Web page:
Northwest Arkansas Times from Fayetteville, Arkansas on May 28, 1952 · Page 4
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May 28, 1952

Northwest Arkansas Times from Fayetteville, Arkansas · Page 4

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Fayetteville, Arkansas
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Wednesday, May 28, 1952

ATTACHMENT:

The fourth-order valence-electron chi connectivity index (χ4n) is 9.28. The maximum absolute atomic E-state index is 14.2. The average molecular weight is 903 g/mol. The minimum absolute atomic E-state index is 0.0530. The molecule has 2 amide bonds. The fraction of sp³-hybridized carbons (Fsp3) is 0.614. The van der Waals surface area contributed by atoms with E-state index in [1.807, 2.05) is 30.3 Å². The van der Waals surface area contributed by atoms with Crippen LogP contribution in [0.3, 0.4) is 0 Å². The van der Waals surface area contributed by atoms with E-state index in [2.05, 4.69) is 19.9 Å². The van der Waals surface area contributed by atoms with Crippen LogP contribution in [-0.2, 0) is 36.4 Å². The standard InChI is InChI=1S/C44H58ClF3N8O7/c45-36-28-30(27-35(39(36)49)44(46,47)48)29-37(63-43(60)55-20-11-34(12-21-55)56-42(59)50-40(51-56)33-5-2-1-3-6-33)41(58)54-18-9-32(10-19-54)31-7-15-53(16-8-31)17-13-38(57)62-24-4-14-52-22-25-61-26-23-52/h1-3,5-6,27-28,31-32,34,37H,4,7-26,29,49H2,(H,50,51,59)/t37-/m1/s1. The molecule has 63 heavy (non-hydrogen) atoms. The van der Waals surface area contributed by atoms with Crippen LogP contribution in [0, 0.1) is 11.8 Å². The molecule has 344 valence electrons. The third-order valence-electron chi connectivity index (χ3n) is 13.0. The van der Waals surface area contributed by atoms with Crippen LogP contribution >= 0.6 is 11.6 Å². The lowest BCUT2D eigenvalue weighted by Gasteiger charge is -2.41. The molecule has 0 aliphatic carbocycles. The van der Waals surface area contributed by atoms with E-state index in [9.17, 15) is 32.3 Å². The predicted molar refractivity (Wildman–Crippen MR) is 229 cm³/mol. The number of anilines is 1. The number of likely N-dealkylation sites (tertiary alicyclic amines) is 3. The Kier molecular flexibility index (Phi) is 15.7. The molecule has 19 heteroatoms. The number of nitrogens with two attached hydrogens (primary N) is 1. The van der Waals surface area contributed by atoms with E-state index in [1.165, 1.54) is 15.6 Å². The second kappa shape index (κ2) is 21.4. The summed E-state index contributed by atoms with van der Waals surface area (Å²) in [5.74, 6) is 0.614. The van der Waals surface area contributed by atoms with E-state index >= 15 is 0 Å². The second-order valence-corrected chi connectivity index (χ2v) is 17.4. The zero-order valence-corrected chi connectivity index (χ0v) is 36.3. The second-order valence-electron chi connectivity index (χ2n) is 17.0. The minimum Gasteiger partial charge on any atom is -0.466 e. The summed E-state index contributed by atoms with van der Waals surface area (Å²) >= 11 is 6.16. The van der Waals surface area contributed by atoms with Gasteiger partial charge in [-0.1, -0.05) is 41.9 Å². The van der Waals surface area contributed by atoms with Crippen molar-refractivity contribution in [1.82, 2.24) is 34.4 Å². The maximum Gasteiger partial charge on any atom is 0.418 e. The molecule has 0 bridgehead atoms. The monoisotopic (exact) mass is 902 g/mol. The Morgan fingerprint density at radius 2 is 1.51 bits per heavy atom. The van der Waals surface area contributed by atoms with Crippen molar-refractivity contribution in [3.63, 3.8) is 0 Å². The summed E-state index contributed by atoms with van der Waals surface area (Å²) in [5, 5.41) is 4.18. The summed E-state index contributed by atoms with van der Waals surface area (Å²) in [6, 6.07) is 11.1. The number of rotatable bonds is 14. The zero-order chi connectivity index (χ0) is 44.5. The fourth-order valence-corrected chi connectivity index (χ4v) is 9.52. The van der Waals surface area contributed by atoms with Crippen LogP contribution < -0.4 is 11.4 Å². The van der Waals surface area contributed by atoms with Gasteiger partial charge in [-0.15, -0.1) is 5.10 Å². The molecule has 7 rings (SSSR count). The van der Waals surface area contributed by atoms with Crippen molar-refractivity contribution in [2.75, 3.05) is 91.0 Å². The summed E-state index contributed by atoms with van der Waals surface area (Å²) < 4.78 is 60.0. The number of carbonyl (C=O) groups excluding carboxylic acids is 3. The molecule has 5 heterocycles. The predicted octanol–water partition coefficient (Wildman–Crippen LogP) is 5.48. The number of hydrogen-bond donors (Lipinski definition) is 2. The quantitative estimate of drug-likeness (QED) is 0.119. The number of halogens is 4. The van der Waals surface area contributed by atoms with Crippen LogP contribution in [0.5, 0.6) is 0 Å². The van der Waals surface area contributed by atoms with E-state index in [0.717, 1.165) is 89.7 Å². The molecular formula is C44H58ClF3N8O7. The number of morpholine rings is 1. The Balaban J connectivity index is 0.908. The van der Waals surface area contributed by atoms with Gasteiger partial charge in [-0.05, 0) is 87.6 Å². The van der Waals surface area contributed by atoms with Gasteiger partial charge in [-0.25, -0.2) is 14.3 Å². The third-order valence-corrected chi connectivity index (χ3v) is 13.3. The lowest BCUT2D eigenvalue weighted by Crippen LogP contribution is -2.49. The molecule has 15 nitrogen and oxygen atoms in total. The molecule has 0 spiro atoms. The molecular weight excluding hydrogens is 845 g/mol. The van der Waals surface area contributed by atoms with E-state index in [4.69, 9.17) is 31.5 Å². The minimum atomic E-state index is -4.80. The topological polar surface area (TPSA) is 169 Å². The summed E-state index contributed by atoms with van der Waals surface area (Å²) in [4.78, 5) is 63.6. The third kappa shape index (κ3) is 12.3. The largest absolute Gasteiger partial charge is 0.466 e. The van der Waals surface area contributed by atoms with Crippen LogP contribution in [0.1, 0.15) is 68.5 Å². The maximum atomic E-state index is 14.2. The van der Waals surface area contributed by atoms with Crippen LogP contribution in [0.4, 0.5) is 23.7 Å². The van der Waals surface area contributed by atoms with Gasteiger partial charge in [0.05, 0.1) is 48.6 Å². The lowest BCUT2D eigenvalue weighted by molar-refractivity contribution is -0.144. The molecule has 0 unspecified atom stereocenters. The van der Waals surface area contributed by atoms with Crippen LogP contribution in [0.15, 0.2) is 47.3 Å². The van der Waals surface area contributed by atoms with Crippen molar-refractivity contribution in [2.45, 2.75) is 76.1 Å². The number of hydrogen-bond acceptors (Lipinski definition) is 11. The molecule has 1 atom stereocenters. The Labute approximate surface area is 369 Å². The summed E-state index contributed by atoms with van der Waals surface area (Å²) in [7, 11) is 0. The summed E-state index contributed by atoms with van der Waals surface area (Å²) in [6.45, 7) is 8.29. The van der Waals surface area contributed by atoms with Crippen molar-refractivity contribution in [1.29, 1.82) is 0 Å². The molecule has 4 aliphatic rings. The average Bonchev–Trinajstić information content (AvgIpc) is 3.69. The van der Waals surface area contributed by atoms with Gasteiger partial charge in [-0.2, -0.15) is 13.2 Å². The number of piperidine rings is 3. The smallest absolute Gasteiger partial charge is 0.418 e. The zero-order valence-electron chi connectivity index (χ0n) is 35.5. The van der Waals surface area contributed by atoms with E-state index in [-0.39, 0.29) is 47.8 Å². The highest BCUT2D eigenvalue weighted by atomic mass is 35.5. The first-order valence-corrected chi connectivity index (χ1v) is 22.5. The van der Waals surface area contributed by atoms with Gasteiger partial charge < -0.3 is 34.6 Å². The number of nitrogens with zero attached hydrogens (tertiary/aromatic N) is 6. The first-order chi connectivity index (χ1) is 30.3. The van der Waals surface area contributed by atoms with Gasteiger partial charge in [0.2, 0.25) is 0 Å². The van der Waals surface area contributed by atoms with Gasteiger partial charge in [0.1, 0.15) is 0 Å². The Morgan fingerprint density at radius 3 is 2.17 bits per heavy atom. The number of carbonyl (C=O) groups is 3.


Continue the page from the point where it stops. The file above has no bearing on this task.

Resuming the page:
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--MOtTHWttT AtKANtAS TIMB, fa r itttvillt Ark.mtM, , M«y II, 1*12 unfit Arkatuan aimr« . .. Publlaud aallf txctpt lundar bf FAYETTEVILLE DEMOCRAT rUBLIIHIHO COMPANY Fulbtlfhl. Prt.ld.nl Foundtd June II, 1110 it the pout office «i Fsvetteville, u Second-Class Mail Mailer. C. Ctarharl, Vice Pr«l.-Gtnir»l Mini|t Ted R. WTlft. Editor ."8, \ 1- ASSOCIATED , The Associated Press 15 exclusively entitled to : use for rt-publicatlcm of all news dispatches ;-dited to I: or not otherwise credited in this Jser and also the local nevrs published herein. JUl right! of republication of special dls- trhes herein arc also reserved. aunscRiPTioN HATES r WM* (l).v rirrton /111 'till In W»lnn|l(ln Hrnlon. M A Ark., and Aflur county. Qkla. t month ftt mcnths t month! , e ytir . «Uft Ii rmmllri ftifitr thfcn about: monU' .. rt montlu month* , year . All mull paynhla In advanci }3lo SIM II M ".'.".'. »«M Mtmbtr Audit Bureau of Circulation Si) liknwine, whtinmn'cr he lie nf yon 181 forsflketh no( all t h i t t IIP h n t h . he ,mnot be my disciple.--St. I.uko 14:33 . fe'8 "Affin" It I William J. MeSnrlcy, Jr., nf Washing' in, nn assistant director »f the Labor i *ague for Political Education, is quoted .' s saying in Little Rock thnt. nn education Inn which may lie adopted in Arkansas nd hacked by Ford Foundation money, 1 'ould be unwise. "Arkansas can do w i t h - ·ut it," the Associated Press quotes him t naying. "What the Ford plan does hould he handled by the community." We question Mr. McSorley's knowledge f what the program is, and doubt he has nough informal fan concerning the prn- «isal to SH.V w i t h any degree of accuracy rhether Arkansas can best do without ft. ir not. So far HS is known publicly, the ed- icators of Arkansas have up to date not (Sme up with any definite plan which may « considered cither advantageous or In- urioiis to e i l h e r education as a whole or f Arkansas. In fact, it. has been indicated i meeting today in L i t t l e Rock m»y de:!de whether a definite plan will be Adopted and supported, or whether a new start )n working out * proposal will be made. Press reports have McSorley hitting at i proposed federal housing cutback, 1h« Ford Foundation, and Sen. J. W. Fulbright of Arkansas (who he says Is doing A "drs- swvice" to Arkansas). We wonder who is more npt to be wanting to do something FOR Arkansas, McSnrley or the educators and the junior senator--who has more r«ason to he interested in advancements for this state? The Washington man gives the Impression of just plain being "an aginner". D*mage To The Streets J'lyet lev-file taxpayers are h u r l i n g because some folks are running over city streets before the work on thorn is completed. That was the word given to the City Council by Mayor Powell Rhea Monday nfffht. The mayor asked City Attorney A. D. McAllister, Jr., to draw up an ordinance for Council consideration, making it unlawful for motorists to run over blockaded streets. A good deal of blacktop paving has i been done hi Fayctteville this spring. i When the work is almost completed, and ,' while the streets are blocked off to pre' vent traffic from cutting into the worked ; streets, some drivers have found it to i their liking either to lake down the ob- jj structions or run around them, and travel I over'the freshly oiled and graveled sur; faces. They have caused damage in the : amount of several hundreds of dollars- it has cost the taxpayers that much to re: pair the damage done. ! Sidewalks also have been damaged by pedestrians who have walked on freshly laid cement, before it has hardened. "It's enough to make nn honest t a x payer, as well as the city officials, hope some kind of law can be passed p e r m i t t i n g arrests to he made and fines collected to help defray the unnecessary expenses. The f r i g h t e n i n g t h i n ? about some dlmwit.ted politicians is t h a t people vole for them. THE WASHINGTON Merry-Go-Round B T DREW PEAftlOK Washington--President Truman was both jovial and psternalistlc when he received a California delegation led by Attorney General Pat Hrown who came on the forlorn nope of changing his mind on tide-lands nil. "You heard my speech," the president remarked, h a l f humorously. "Hnw can you expect me to change my m i n d a f t e r t h a t ? " Rrown reminded him t h a i C J n l i f n r n i a n s had ciinic lo i n l k In him in KI4B al which t i m e he had refused to t a k e a siand because tidelands oil was then before Ihc .Supreme Court. "Yes. aiul the Supreme Court has now decided in f a v o r nf the 40 states," Mr. Truman interrupted. However, he agreed In study a memii t h a t the California lawyers promised In prepare for him. t h o u g h , as an Indication t h a t It probably wouldn't change his mind, he told the following story: "II riMiunds me of nn old judge in Missouri," he said. "He told the court: 'Rring the man in. We'll give him a f a i r trial Jind then h;ing h i m . ' " The president also enjoyed t a l k i n g to Hrown. who is r u n n i n g against Sen. Estes Kefauver in C i i l i f u n i i a . about the various presidential can- diilalcy. Regarding K e n . Richard Russell of Georgia, he said: "If he were right on civil rights, he might bo the ablest of all." Averell H a r r i m a n he. described as "a wonderful m a n -- b u t Imagine a Wall Street banker being elccled president!" * * * Sen. Jliib Taft, a u t h o r of the Tuft housing act of which he is riulte proud, would not be f l a t - tered If he read a Idler w r i t t e n by the Los Angeles renl estate lobby c a l l i n g his act "socialistic." Of course "siirialisllc" Is an es.-y epllhel lo hurl these days, and Senator Taft has used It himself »t limes. However, this column has just unearthed nn unusual letter written by the Los Angeles lobby in Its effort In defeat a s l u m clearance-housing program In Los Angeles, to be built under Taft's housing law. The leller put« the bite on the Los Angeles Clearing House Association, Ren Mover, chairman, to the tune of $15,000 as part of an Jlftt.- 000 slush f u n d the real estate lobby Is raising to defeat the I,os Angeles housing. Real estate and housing groups all over the nation are w a t c h i n g the Los Angeles battle, where Ihe city government had already signed a contract w i t h the federal government to proceed with the housing program, when suddenly two city councllmen mysteriously changed their minds. A f t e r that the California Supreme Court ruled thsl Ihe city must continue w i t h its housing contract, regardless of the two councilmen Bui Ihe real estate lobby Is continuing the battle Just the siune. In case Senator Taft Is Interested In what the Los Angeles realtors think of his "socialism " here Is their letter signed by "George M. Eason, Finance Chairman, Committee Against Socialistic Housing": "Mr. Ben Meyer "Chairman, Loj Angeles Clearing House Association Los Anielei, California "Dear Mr. Meyer: "You ar* f a m i l i a r with the fight now going on at the City H a l l retarding public housing This matter will be on the ballot'In the election of June J. "The various organizations Interested In financing and building of homes in Los Angeles have formed the committee against socialist hnuslni. We anticipate t h a t it will take a fund of $I«(I,000. to put on the campaign. Many organizations hive already pledged the amount thst they will raise through their membership. "In the campaign on proposition 10. the Clearing House Association subscribed .17,500. The cost of (hat campaign was $94,000. We therefore are asking Ihe Clearing House Association to subscribe »15.f)0n towards Ihls campaign. "The public housers have started their campaign and are now holding meetings in various parts of Los Angeles. We anticipate t h a t they will have u n l i m i t e d funds at their dlspnsal. "We will appreciate any assistance t h a t vou can give us In this mnlter." * * * Michigan Republicans are now stuck In their own election loophole, originally devised to trip up the Demncrats. Several years ngo they split the ballot In order to keep the state ticket from being submerged by FDR's quadrennial' landslides. The voters were thus given a chance to vote for FDR on one ballot and for local GOP candidates nn the other. Hut with the prospects of an Eisenhower landslide this November, the tables are reversed In other states, an Elsenhower victory would probably sweep the GOP candidates for senator and governor Into office along with him But in Michigan, the spilt ballot will give the voters a chance to consider the state candidates separale- W h a t worries the Michigan Republicans Is the tremendous popularity of Democratic Sen. Rlair Moody, who hss marie an amazing record during his one year In the Senate. The private polls show Moody and Democratic Gov. "Soapv" Williams ahead with Michigan volers. And the GOP strategists, ironically, are trying to figure somf way lo tie their state candldales to the national ticket In anticipation of «n Ike sween * * * Paratroop and airborne w a r f a r e Is being vastly Improved by the development nf huge new pnrarhules to carry supplies. They are 100 feet In dlameler and, when used In clusters, can carry The Brave Bullfighter TheyTJ Do It Every Time -- By Jimmy Hatlo «S3tfByft£Bk WHXT n load of IB.IIOO pounds. F.xperts predict t h a t in the near f u t u r e our planes will be able to parachute light tanks to troops on tho ground . . . Congressman Jackson nt Washington state arrived at the Democratic convention in Spokane, w i t h a speech in his ixickct praising Kefauver. nut Democratic bosses who hate tbu Tennessee senator warned him t h a t if ho jiave tho spcccn they would w i t h d r a w t h e i r f i n a n c i a l support in his own campaign for the senator. So .Tncksnn kept his Kefauver speech in his pocket . . . The Pentagon is genuinely jittery over the possibility the Communists, a f t e r nil their accusations against us, will use germ warfare in Korea. Vast numbers of gas masks have been stored around the world and will be rushed to the scene by airplane the m i n u t e germ warfare is spotted. In addition, the Army has prepared special teams nf experts--research men, doctors, public health authorities--ready to take off by plane within hnurs nf the first sign of germ warfare. Mnny other steps have been planned, but for security, must be kept secret . i . The Holland Furnace Company may not know it. but OPS agents are hot on their trail. OPS filed one triple damage suit against Holland in Rochester, N. Y., and is now checking Holland sales across the country. Results of Ihese field investigations will arrive in Washington shortly . . . Despite the conflicting stories about Guy Burcrss and Donald MncLean, the two missing British diplomats, British Intelligence is s t i l l convinced both men are still under arrest by the Russians. Burgess and MacLcan. according to their reports, are under 24-hour guard in Moscow's notorious Lubianka prison . . . During the next three years, U. S. public u t i l i l i e s will increase the nation's supply nf electricity by 40 per cent. That increase alone w i l l he equal to the total supply of electricity in the U.S.A. in 1030. lime Questions And Answers Q--What was Rnbnrt Fulton's profession before ho became an inventor? A--Portrait painter. Thirty Years Ago Tndr (Fayetteville Daily Democrat, May 28, 1922) That a large United Slates flag will soon b* waving over the University of Arkansas is the statement just made by leading members of tho state D.A.R. in announcing a gift soon to be made to the institution. The presentation will t a k e place in connection with the Se.mi-Co.nten- nial celebration .lune 10-14. Several breeders of pure bred live stock surrounding Fayetteville have contributed two or three pure, animals each to be sold at public auction Saturday at the City Wagon Yard, according to announcement made today. Twenty Years Afo Today (Fayetteville Daily Democrat. May 28, 1932) About 200 people called yesterday to inspect the model home constructed on Buchanan street. Others called today and are expected tonight, when the residence will remain open unjil 9:SO o'clock. The home which embodies *11 the. latest conveniences was designed and built by J. W. Cohca, who has also built a numbor of other local residences. - Ten Years Ago Today (Northwest Arkansas Times, May 28, 1942) When the citizens of Washington county register for civilian defense Friday and Saturday they will fill out volunteer enrollment cards which will be distributed at the enrolling places. The cards w i l l list statistical facts about the citizens, ancl will classify training desired, work, skills, special interests, and hobbies, language spoken, ability to drive or possession of a license, ownership of a car, time available, education and many other necessary facts concerning the person. Prof. F. S. Root, who Is retiring this year after having served 44 years as superintendent of Fayetteville public schools, will present diplomas lo 104 Fayetteville high school graduates in tho. auditorium-gym, Friday night. By Helen McCloy Tim (TORYi jHrh lBjrjt*B. · prlmir fl-rirrilTr. b» hrrn iniir- tfrrrd nhllr ·mBqurrnillnlt Hndrr Hnill WMMnK'K · nmr. Thr · ·me · iKht. Mi** Kithrrinr *lha\T. aged Htrrt lnj(K»9 at (br hnmr nf llr. Rrlnilry »nri ·rrrrlnrj rhnrlntlr llr«H rimnot «krd 1 1 ir h t «· brr «rillh. RBI P v r d l l a l.awrrHrr fniHtK whm Rnkll IB dlarNMlMS; Prnnh l.Urd, P r r 4 I I ·'· (Inner, tklkl thr tlrl'i tftibrr KtrplirH !.·*?- rmrr !· ..(Icrlni from -. Inr.ir- · hlr tfUrABr. Hnall nnw !· Inlklmt lo 1'oUcr Iflnnrrtftr Koylr. «Tho ho« hrm InvnilKnllnK DiiKfjNki'i BC 1 - XVH "T THOUGHT he might have kept some sort of record tor hii own convenience," explained Basil Willing. There are a few references to *K. S.' but we can't even prove that means Kathertne Shaw. More ilike a diary than anything else. 'I/xik lor yourielf." Foyle Admitted. It was a loose-leaf book filled :with small, preme writing. There was only one page that Interested Basil. Murch 11--Coin.rlcH by K S. H n r f h 12--S.UH'.IM W a Id R. R. and K.s. tcrtrd. Mnrrli 2 S -- M u r j t M r m n t e r n f l n t B for w.s. b««lnnlni March II. VUrrt. 19 -- K . R . (li.plf ««f(1; w a n l r rlonr-r cnnmrl. Mftrrh 31---K.R. mR,lr r n n t A r t fnr mi A p r i l I. SM-UP Ik bml hut inn iiu* to rhHnKtt. April 3 wai the. day Uuggan had died. Basil closed the honk. "Could ·W. S.' mean W. Shaw? William or Wilbur or Wilfred?" Foyle shook his hoad. "Brinsley Shaw Is the only turvlvor. He has no other namo." "A fellow detective of t)ug- gan's?" "Kvery one who over employed Dit»»n says he never farmed out footwork to operators from Mhe.r agenelo*. We've canvassed Ihe agencies. They've no record of his having done so. Perhaps W. S. was a lawyer." "Namrxt William Shakespeare," suggested Samson. Basil laiMjhxt "Mr. W. ». o( th. sonr.ets? Perhaps there's a Scottish Writer to the J-ignet in this case! Like K. S.. the letters W. S. are evidently the initials of somebody or something." . Basil moved over lo the window. The cat followed and sprang to the sill, fixing .nindless, yellow eyes on the yard below with the academic interest oj a well-fed pet. "Quiet here. 1 * "Yeah. Just a few children yelling aftei school. And some sparrows squawking over bits ol Karbage. At night there are probably cats yowling, but not this one." He looked at the black fur. 'He's an indoor puss who never tangled with a rat or an alley cat in his life." Basil picked up a book In the rough, dingy binding of the public library. "Keais. . . . Odd choice for a man who had no books of his own except works on criminology. ..." · · * ft. WMMER'S offlc* address was on Park Avenue but the door itself was Around the corner. Hasil sat tn a waiting room where the furnishings were severe, colorless and businesslike until nn elderly nurse summoned him to Zimmer's office. 7.immcr smiled. "A good chance in discuss the Helsenbcrg variation!" He offered a comfortable armchair and clgarets. "I admit 1 was a little surprised when Stephen Lawrence suggested this consultation. 1 thought he was satisfied with the progress I hove made, though 1 suppose treatment always seems slow 4 o a layman." "Lawrence seems to feel that his daughter Is worse Instead of bet- er since coming to you. 1 told him that often happens.' 'Of course." Zlmmer was com- losed and urbane. "We are brlng- ng the disease out Into the open n order to »el rid of it. My dossier on Perdlla Lawrence Is m this older. Would you like lo rend It?" "Thank you, 1 would." tlnuncr turned lo other papers on the desk white Basfl re«d. Th« record was a model of neatness and thoroughness and :t told Basil absolutely nothing that he did not already know or luspest about Perdita. Her physical health was good, her intellect alert, tastes cultivated. But she was emotionally undeveloped for her age. · · · JJASIL looked up at last to find Zimmer's alert blue eyes studying him with interest. "So?" "1 see nothing wrong with your treatment," said Basil "My method might differ In detail. But we both agree in principle that subconscious anxieties must be resolved consciously and that external pressures should be re* moved wherever that is practical." '1 thought the Viennese .school paid no attention to external pressures and concentrated on distorting the personality to fit any environment, however Intolerable." Basil laughed. "I don't belong to any school. Do you?" "My teacher was t Gestaltlst-- Gocttlcr of Prague. Aa 1 grow older, I find myself modifying many of his ideas and borrowing others wherever 1 find them--even from Vienna." Basil picked up the folder again and flipped the pages until ht came to the last one. "These dinners for patients and their families are a new idea to me." Zlmmtr spoke earnestly. "I learn more about a patient from one of (hose dinners than from lours of office visits. When the orthodox Freudians made tha patient relax on a couch and they nduced an almost hypnotic state. All they saw was the passive, dream-side of hla mind." "Somettmes'you Ift amatlni Insight that way." "More amnini than reliable,* nslsted Zimmer. "I'd like to see her at my offloa some day this WMk. I don't expect my medical flndlnil to bt different from yours.' "Won't all your tndlngs bt-- medical?" "How can they be In a case of his sort, Involving murder at w*U as neurosis?" (T* ·· OMbHMt.1) BT HAL BOYLE New Ynrk-(/P-Th!s is the heyday of grandma. Grandma no longer worries about acting her age. Grandma is the spirit of the modern age. We «re Jiving In the age of the jet- prupelled grandma. There was a time when women hated the t h o u g h t of becoming a forever young, forever fclr, »nd will keep on, we trust, until she is at least a great great grandmother. Grandma's place used to be. in the home. Not any more. Some grandmas hold top industrial and political posts. They direct everything from racing stables to baseball clubs. And they run for Congress; get elected now and then, SSSBllliMS more active davi '· · si-"«s n wouja iaxe a fnore acme nays. catalogue to list them all. But today? A girl just starts! hitting her stride by the time she' Tn e busiest grandmother of all is a grandma. Some of the best' of cour se, Ls Mrs. Franklin D years of her life are still ahead or Roosevelt, who year after year in her a f t e r she finishes untying h e r ; po , ]s f a k e n amon(! women is vot . apron strings. , cd bv t n e m as one of the o u t _ Lnok at the world around you. I standing representatives of the You'll find grandmas taking lead-, sex. Perhaps no woman of her sng roles in practically every field lime has been more widely recog- cxcept flagpole-sitting. j nized in so many fields. Her only Who is the best known l i v i n g 1 concession to her years has been American artist? Most people, the purchase, of a new hearing aid. would say Grandma Moses, whose] About the only role in life this brush is still as busy as ever. : sprightly grandmother hasn't play----- I ed is grand opera. The top star in Glamor is supposed to be the! grand opera for many years, how- jropcrty of the young-in-years,! ever, was another grandmother -- 'iut three Hollywood grandmas--I Kirsten Flagstad. 'oan Bennett, Marlene Dietrich; It is hard to name a branch of md Gloria Swanson -- have a j h u m a n activity in which some, eemingly timeless beauty that is; grandma doesn't excel. Dear old he envy of many a more y o u t h f u l . granny has put away her lace cap ictress. j for good. She's out there pi'ehing One of the newest television; w i t h the boys, and making good at tars Is a grandma--Mrs. A r t h u r their game. Murray. And in the bright arena About the one sure formula for if the theater who shines more success today is to he born uminously than dear old Granny i grandmother. It gives you a I'eal Gertrude Lawrence? She t w i n k l e s ! head start in life. Dear Miss Dix: For two and a ] all concerned, but these eases tre ·If years I have Known Harry, | extremely rare.. ho live? in our neighborhood. He j The best approach to a success- alls me for a date once in a ful marriage is through a home set while, although we see each other constantly due to the fact t h a t we lire closo neighbors and up and dedicated to a new family. Very often a husband can be blissfully happy living on with his ". - ~.w~ v ··i.i^,,ui, n u i i u KU i\ nn luji.v nappy nvinjf on Wlin n!K the same crowd. I have become · parents, and remain completely very fond of him, so this "nn again | blind to t h e miseries of his wife. off again" system of d a t i n g is gei- Men do not like to change, and to ting me. down. He goes with other continue under the parental roof, girls, but always seems to f a l l ; with the same attention and defer- back on me. He is 23, I am 19, so; ence accorded him as a single son, 11 feel we're both old enough to is joy indeed. Woman, domestic Halo cofmncUr , i.. date seriously. ALINE creature that she is, has a natural yearning for her own home, and .-\i-i.fij yiMimiiK TOT ner own nome, ancl Answer: Harry may he all you! no m a t t e r how well she is treated claim in the way of a good look- '· in another woman's domicile, it Ing, amusing, intelligent boy. but can never suffice. I don't think he has much behind How can a blind man be shown these surface qualities. He is the error of his ways? If his mo- showing you remarkably l i t t l e ! ther is a wise woman she will ad- consideration and bear in mind vise him to set up housekeeping that, even if he should become. on his own. Sometimes another Mrious with you. his lack o f : discerning member of the family thoughtfulneES will remain quite i can size up the situation and make constant. If he has no concern i appropriate recommendations, over your feelings now, he never, Your doctor might make the r ; suggestion lo your husband that By all means, Aline, your best your welfare, and that of the ex- bet is to date other boys and try pected child, will be much better to find one who has better f u n d r - i if ynu're established under a sep- mcntal qualities, even though his ! arale roof personality is not on . par w i t h , Tne lnnser ,, m a n revels , n , he " arrj '· ! confining hold of his mother's i apron strings, the harder it is for Dear Miss Dix: My husband and . him lo break away. Many mothers, I have been married a little over ; realizing and loving fhi's depend- a year and are expecting a baby. | cncy. make every effort to strenir- 1 think we should have a home of then it by catering to the married our own, but my husband insists; son. ^enrt relegating his wife to that we'continue living with h i s . such an inferior place in th° family. We haven't been happy household that any ministrations since we've been with them, as we she can render her lord and mas- have many differences of opinion, j.ler arc completely lost in the My husband Is an only child and shuffle of mom's all-enveloping he. onjoys being here, while I'm attention. utterly miserable. Before we were! The longer you and your hus- married he promised me a home : band remain in his parents' home of our own. j u, e harder it will b« to break POHI'Y j away. Even at the cost of some Answer: All young people: unpleasantness, do what you can should start out with a home of to make him give you a home of their own, no matter how h u m - i your own. He'll be much happier j ble. In many cases, of course, t h i s , himself once he has made the I is utterly impossible; in some break. I others, a communal family l i f e , · can he set up with satisfaction lo Advertise In the TIMES--It pays. Anatomy Lesson Antwer to Previous Purile HORIZONTAL 1 Part of the foot 4 Parts of the head 8 Right and hands 12 Whichever 13 Expectoration 14 Curved f molding f 15 Follower VERTICAL 1 What a dog wags 2 Atop 3 Hair around the eyes 4 Chemical fat 5 Mimicker 6 Washed lightly 7 Musical 23 Easily bribed direction 24 Masculine 8 Sectional 25 Ledger entry 18 Loungers 20 Kilns for drying hops 21 What lungs Inhale 22 Wicked 24 Halt 2« Poems 27 Musical syllable 30 Greek goddMt of wisdom 32 Approached 34 One who oglec 3D Figure to bt added 3t Measure of type (pi.) 37Sti ,, Shleld 26 R ° w "«* · 10 What we walk 27 Learned nn writlngt 11 Girl's 28 Lease nickname 29 Augments 17 Spread rumor 31 Orange 19 Metric blossom oil measure 33 Decorate . 38 Property 40 Boy attendant! 41 Maftcioiu burning 42 Ripped /.,v 43 Spoken . 44 MoneV drawel 48 Sinfint voice 47 Certain 48 In tfeis place 50 Not (pre«x) 40 Seed veiaals 4) Wilt 41 Sum 45 Stain on metal 4tMm*ry forms 81 Protttuto .11 Chttt rattle MOtniMnklnf !4 Oo astray UftilMIni 1 il i i % N 13 It '{$ }| B 4 :%» fc '//' ' R R K t H '#5g '^:# ··'·/, W ' * ? ^ » · R" ;·'. k ' FT sr ''; l 1 h m w r \ r r R II k ir \r fi R- r ii